Geo Networks is teaming up with Broadband for the Rural North (B4RN) to provide superfast internet connections to remote areas in Lancashire.
The company is known for its dark fibre installations – recycling pre-installed fibre optic cables no longer in use – to bring speeds of up to 1Gbps across cities. By teaming with B4RN, it plans to provide the same connections to rural areas.
B4RN is a non-profit organisation that has been working to build a network and roll-out fibre connections to homes across eight parishes in Lancashire which would not be deemed commercially viable by large telecoms providers.
This local network is now set to be connected up to the national peering centre at Manchester Telecity by Geo Networks, which will boost speeds from the initial goal of 100Mbps to a significantly higher 1Gbps.
Barry Forde, CEO of B4RN, said the organisation realised it needed to provide higher bandwidth connections if the project was to be viable and leasing dark fibre was the best way.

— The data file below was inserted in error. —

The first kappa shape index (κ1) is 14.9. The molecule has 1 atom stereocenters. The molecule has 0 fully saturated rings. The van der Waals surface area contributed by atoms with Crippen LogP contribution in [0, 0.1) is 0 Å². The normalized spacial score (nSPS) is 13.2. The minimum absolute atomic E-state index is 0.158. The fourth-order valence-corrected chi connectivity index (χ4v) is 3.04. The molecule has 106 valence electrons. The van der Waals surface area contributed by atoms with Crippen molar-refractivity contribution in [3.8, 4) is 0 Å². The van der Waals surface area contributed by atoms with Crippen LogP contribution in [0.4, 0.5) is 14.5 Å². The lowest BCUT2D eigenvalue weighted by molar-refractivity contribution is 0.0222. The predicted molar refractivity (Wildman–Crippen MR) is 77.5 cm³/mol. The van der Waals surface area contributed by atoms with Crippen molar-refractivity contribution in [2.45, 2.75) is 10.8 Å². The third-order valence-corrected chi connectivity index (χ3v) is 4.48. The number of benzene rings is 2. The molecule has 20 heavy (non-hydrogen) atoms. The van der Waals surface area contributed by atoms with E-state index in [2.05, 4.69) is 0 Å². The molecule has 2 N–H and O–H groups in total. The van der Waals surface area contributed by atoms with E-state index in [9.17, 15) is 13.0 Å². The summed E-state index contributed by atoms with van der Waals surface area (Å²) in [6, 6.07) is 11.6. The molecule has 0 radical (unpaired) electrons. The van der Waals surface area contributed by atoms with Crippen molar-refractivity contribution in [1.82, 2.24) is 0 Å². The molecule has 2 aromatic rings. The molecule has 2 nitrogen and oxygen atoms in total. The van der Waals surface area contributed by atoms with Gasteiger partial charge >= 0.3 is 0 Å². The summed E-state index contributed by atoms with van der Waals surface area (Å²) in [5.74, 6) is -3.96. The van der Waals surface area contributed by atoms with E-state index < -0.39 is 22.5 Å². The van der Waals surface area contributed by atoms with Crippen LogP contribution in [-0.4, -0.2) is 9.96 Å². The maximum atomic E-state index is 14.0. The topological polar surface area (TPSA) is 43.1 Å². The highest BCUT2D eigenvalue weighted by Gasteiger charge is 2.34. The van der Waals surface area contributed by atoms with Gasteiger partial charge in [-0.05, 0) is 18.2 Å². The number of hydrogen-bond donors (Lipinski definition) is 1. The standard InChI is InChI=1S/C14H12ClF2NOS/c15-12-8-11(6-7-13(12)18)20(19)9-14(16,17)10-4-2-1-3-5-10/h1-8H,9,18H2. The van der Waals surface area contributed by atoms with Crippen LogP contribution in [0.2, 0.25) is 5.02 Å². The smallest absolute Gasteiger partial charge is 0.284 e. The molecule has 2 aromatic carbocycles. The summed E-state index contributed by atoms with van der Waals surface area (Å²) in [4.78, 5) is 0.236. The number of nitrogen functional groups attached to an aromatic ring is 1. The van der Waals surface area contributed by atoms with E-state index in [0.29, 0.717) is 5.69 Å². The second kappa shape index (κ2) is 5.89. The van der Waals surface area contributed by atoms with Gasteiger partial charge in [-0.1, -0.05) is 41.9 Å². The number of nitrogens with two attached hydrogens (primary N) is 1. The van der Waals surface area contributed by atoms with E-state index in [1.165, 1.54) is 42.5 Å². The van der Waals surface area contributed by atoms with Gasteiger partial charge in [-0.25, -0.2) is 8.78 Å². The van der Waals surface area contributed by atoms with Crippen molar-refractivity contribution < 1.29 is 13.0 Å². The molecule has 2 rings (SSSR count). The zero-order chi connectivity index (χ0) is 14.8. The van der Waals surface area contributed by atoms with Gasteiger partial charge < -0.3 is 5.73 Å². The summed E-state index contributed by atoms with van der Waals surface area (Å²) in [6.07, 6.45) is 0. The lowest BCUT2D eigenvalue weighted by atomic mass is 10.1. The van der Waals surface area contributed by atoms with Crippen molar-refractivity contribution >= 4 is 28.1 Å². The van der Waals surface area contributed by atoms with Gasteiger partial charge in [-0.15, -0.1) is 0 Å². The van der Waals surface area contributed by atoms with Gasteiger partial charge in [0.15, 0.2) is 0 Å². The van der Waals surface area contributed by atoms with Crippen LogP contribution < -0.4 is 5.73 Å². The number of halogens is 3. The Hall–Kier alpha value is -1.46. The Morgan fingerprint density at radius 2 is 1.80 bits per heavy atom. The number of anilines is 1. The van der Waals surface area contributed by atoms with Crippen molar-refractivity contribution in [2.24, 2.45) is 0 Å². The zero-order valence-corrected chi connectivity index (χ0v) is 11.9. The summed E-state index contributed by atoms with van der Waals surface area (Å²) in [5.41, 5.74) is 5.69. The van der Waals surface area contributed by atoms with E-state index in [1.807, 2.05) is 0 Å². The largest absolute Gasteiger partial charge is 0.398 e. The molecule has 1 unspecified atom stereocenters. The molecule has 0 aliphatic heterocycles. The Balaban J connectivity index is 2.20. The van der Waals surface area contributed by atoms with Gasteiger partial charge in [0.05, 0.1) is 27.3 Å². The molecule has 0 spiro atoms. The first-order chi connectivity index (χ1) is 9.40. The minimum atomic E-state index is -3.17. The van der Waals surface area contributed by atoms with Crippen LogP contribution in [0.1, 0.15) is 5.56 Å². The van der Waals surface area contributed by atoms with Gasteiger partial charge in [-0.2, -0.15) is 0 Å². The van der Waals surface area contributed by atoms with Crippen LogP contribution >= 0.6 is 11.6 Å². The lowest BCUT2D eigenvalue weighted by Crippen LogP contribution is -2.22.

“We did look at options from other providers but they aren’t viable for us as they can’t provide flexible capacity at a cost-effective price,” Forde said.
“We chose Geo because it runs a first-class, open-access network with an excellent reliability record.”
“Leasing its fibre enables us to operate at a carrier level to bring superfast internet speeds to those in the remotest of areas. This will make a real difference to people’s quality of life.”
The overall cost of the B4RN project is £1.86m and has so far received no funding from the government, raising all the money from the community itself.
Chris Smedley, CEO of Geo, said: “This is an extremely exciting project which will see some of the remotest parts of the UK enjoying broadband speeds unrivalled to most of the world’s leading business cities.”
“Leasing Geo’s dark fibre is a genuine, future-proof investment decision for the community, which will benefit from reliable and flexible high-capacity services.”
Lancashire County Council has signed a £32m deal with BT to provide broadband across the area, but this would not cover the most rural parts B4RN is working in.